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large flowers, sacrificing its fruit; but you expect that its line of improvement will be in the direction of large and delicious pulp. If improved flowers are produced, it is a very rare exception. Let us take another illustration, nearer still: take the potato and tomato. You know very well that they are botanic brothers. Even the potato-bugs know this, because they will eat tomato-vines when they are driven to it. What is the line of development in each * You know the potato has potato-balls on the top of the vines; and they correspond exactly to tomatoes in structure: they are the same thing botanically as the tomato. The potato has been carried over a great portion of the globe. See the number of varieties that have been produced in different parts of the world. If you take ten thousand seeds of the potato, and plant them, what do you expect to produce 2 Do you expect to produce plants that will bear large, edible fruit on the top? No. You expect that the plant will vary in the line of its tubers always. We have to-day hundreds of varieties of the potato, and there is no end to the number of kinds that you can produce ; but the plant always develops in the same line. How is it with the tomato” If you plant its seeds, you expect that the fruit on the top of the plant will vary. Certainly. Nobody ever heard of a tomato varying, except in the line of that fruit on the top: that fruit is its utility. You have the potato varying in the line of its underground stems or tubers: that is its utility. I might go on illustrating this principle, and give example after example of plants that are close together botanically, developing in different lines. Those who first cultivated these plants did not know what the leading idea of the plant was. They saw this beautiful flower, and they said, “Let us save it,” because all men, even savages, have an appreciation of the beautiful; and they began to cultivate it, and it began to develop in its own line. Then the fruitbearing plant attracted attention, and secured cultivation for its utility; and it developed in its line. And the result is what we see in beautiful flowers and delicious fruits. Now, how far can this be carried ? This variation is first for the benefit of the plant. It is for the purpose of adapt. ing the plant to the earth: that seems to be the primary purpose of this variation. I am speaking as though there were a purpose in it. If you do not believe in such purpose, it is no matter; but I use such language because it is convenient, and I have been accustomed to it. I say this seems to be the first object, to preserve the species, and adapt it to all parts of the earth. Let us see, then, in regard to the extent to which this principle can be carried. You will find that this principle of variation can be carried so far as to utterly defeat its end, if you suppose that the distribution and preservation of the plant is its object. And this is a point to which I wish to direct your special attention, to see if we can reach a principle in it. I hold in my hand a rose (and I am glad they brought in such a rose as this): it is called a double rose; but in this rose I can see stamens and pistils. That rose would probably reproduce its kind from seed, because it has the organs which are essential for reproduction. There are roses in which you shall not find a single stamen or pistil. They are all unrolled, all developed (if I may use that term “developed" in this connection), — they are all unrolled, and made into these flower-leaves. And you will find other plants in the same condition. All peonies are not double; but some are so double that they have no stamens or pistils, and never produce any seeds. We call the snowball double ; but it has quite different characteristics from the rose. In its wild state it has a circle of flowers on the outside which never produce fruit; but it has flowers in the centre which produce fruit. By cultivation they lose their stamens and pistils, and they become large, and give us beautiful white bunches of flowers; but they cannot produce fruit. What does this show? It shows that this principle of variation which begins far back in the life of the plant, — begins for the benefit of the species, – finally ends in what would seem to be the destruction of the species, because, when you carry this variation so far as to destroy the stamens and pistils, just that moment you have destroyed the plant, so far as the seed is concerned: you have stopped all that machinery for the continuance of the species through the seed. Let us look at that a moment, and see exactly what it leads to. What has been the result of this wiping out of the seed-producing power here? The result has been increased beauty. You have gone on developing this flower in the line of beauty, its utility gradually giving way, until by and by it all disappears, and the plant appears before you simply as an object of beauty, having no power to reproduce its kind. Having lost this power, it is no benefit to its species. It is a draft upon this plant, and therefore it is an injury to the individual. So far as the plant-life is concerned, the machinery is all out of order, because here we have material taken out of the wood and leaf, and put into this form, - of no sort of use to the plant itself, of no sort of use to the species, because it cannot produce seed. But did you ever see any plant whose flower could be made perfectly double, that could not be propagated in other ways than by seed — by root, by stem, by bud, or graft. You have annual plants that you call double; but, when you examine them, you will find that they are not perfectly double. Take those plants you can carry along on the line of beauty until you have completely wiped out the stamens and pistils, and you may be sure, that, when you have done that, you have gone as far as you can go ; and, if you want to propagate such plants, it must be by some of the methods I have mentioned, - by budding, layering, grafting, or some process, other than the seed. Take an apple, for instance. What is the use of its pulp ? Every one says at once, “The soft part of the apple is to cover the seed.” Certainly. But, then, just look at our apple-trees, and see how large the delicious pulp is, compared with what is needed to protect the seed. And do you not know, also, that, when apples and pears become so large and delicious, their seeds are not as large or fully developed, and very likely there may be less of them? And so of the grape. How far can this increase of pulp be carried? You know that some oranges have no seeds. I presume we should find plenty of seeds in these oranges. But some of the nicest oranges from Fayal, and other places, have not a seed in them. The process in them has been carried so far, that you have simply a great globe of delicious pulp, with hardly a vestige of seed. In some grapes this process has been carried so far, that you have a mass of delicious fruit, and not a seed in it. You have carried this process, in that sort, as far as you can carry it. Here, for instance, is a Fayal orange-tree, loaded with delicious fruit: what does it mean? It began by meaning good to its species, as well as to the animal kingdom. Does it mean that now 2 Not at all. There is not a seed in the fruit: therefore the fruit cannot propagate its kind ; and every single orange takes material out of the wood and leaf, that is, it takes the material that would have gone to build up the individual plant. Therefore this process is an injury to the individual, and it is no benefit to the species. You see, then, that we can divide all these plants that we talk about here, day after day, into these two great classes. In many of them you can run the idea of beauty until the power of reproducing their kind is lost; or you can run the idea of utility until the same power is lost. But what do we gain in all this? In every case we gain that which man wants, that which is the prime object for him. We get the most beautiful flowers, and we get luscious fruit, without seed, and we have given to us means by which we can propagate both of them. Does not this look very much as though there was a purpose here?— a purpose that takes care of the plant while it is wild. But, the moment the plant passes into the hands of intelligent man, it manifests this law, by which it can be developed so that it cannot take care of itself; but, being taken care of by man, it yields to him a hundred-fold what it could have yielded when it was left to take care of itself. Now I come to a point which would lead me to a path which I do not propose to tread, which will be pursued by the lecturer to-morrow night. But I must come up to it. You will observe, that, so far, I have spoken of this variation as though, once begun, it was carried on in that particular line by that individual in which it appeared. Now there comes in another principle, which is a very important one, and which, I have no doubt, Professor Goodale will very fully develop to-morrow night; and that is this, – going down to the lowest forms of plants, we find something equivalent to sexual relation. Everybody understands there is sex in the higher plants. Linnaeus, who was a great naturalist, showed his intuition, his keenness of insight, when he called the lower plants cryptogamous: that means the marriage-relation concealed. Although he could not point out, as we can, the sexual relation of these lower plants, he still believed in it, as is shown by his application of this word. Even in these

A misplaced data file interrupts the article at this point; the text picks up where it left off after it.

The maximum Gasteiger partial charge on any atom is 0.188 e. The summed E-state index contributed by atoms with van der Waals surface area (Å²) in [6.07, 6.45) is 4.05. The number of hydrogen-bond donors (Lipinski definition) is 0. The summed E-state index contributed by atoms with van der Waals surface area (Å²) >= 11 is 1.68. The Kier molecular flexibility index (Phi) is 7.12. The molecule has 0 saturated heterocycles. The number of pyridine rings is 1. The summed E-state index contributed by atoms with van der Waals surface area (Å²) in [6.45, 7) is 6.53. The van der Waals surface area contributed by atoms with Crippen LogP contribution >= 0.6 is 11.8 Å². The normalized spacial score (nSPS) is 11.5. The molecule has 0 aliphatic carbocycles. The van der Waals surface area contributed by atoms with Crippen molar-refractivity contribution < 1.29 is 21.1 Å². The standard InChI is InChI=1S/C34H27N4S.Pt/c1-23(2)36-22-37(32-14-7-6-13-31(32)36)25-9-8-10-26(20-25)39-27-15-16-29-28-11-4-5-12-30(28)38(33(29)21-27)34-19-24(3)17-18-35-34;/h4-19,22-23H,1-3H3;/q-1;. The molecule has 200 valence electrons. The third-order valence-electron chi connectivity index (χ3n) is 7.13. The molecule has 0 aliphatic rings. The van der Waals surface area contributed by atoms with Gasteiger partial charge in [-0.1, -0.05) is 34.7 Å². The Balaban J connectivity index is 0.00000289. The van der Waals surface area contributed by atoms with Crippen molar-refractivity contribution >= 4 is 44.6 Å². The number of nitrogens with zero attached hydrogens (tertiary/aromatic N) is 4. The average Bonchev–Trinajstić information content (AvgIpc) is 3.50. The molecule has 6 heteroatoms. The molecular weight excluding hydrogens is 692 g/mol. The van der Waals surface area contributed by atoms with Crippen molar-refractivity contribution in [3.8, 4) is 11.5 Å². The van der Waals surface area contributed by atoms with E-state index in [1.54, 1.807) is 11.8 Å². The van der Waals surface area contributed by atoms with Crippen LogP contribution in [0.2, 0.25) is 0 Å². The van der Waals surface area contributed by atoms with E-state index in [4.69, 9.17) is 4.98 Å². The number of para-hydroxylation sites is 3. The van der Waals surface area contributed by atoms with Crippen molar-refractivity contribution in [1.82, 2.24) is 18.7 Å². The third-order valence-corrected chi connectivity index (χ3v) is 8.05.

low plants, where they are made up of a few cells, there is a joining together from time to time of those cells. Why is it, that, for instance, in the flower of the apple-tree there should come up a central organ that holds the seeds, and then, when the time comes for those seeds to be fertilized, there should appear another organ, right by the side of it, in the same flower, bearing another kind of cell,—the pollen that must fertilize each seed before it can grow 2 It is a wonderful structure, as all of us are aware. But see what power this structure gives us. Here we have one plant developed in one line, and another in another. By taking some of those cells of pollen, and passing them to the pistil of the other plant, we are able to get the characteristics of the two plants in their young. What a wonderful power that gives us! We see among the higher animals that their association and parental relation is a source of great enjoyment, as, in the human family, it is the source of the greatest enjoyment, the highest and noblest we have. But why should sexual relation prevail among the plants? We have one characteristic in a plant, and we want another. We might go on, and develop that indefinitely, and never get the one we want. But, just as soon as we find what we can do by taking the pollen of one plant and carrying it to another, we seek for a plant which has the characteristic we wish, to combine with the one we have. We fertilize one plant with the pollen of the other; and then, by careful selection and cultivation, we are likely to get just the qualities combined that we want. In my judgment, there are very many agencies that have an influence upon the germs of our seeds when they are formed, that we do not now understand. The fact that seeds that look just alike, and were raised in the same place, give us much different results, is not always owing to the soil. I have no doubt that those germs are wonderfully sensitive, far beyond any thing we have ever dreamed of. There are many things in our experiments that lead me to suppose this. I believe, also, that the action of this pollen is very much more far-reaching than has generally been supposed. I have here some specimens of corn which I have been experimenting upon this year; and the first specimens I show you will illustrate the point which I made in regard to the variation of plants. This is the small rice-corn. These ears which you see in my hand—three white and three red ones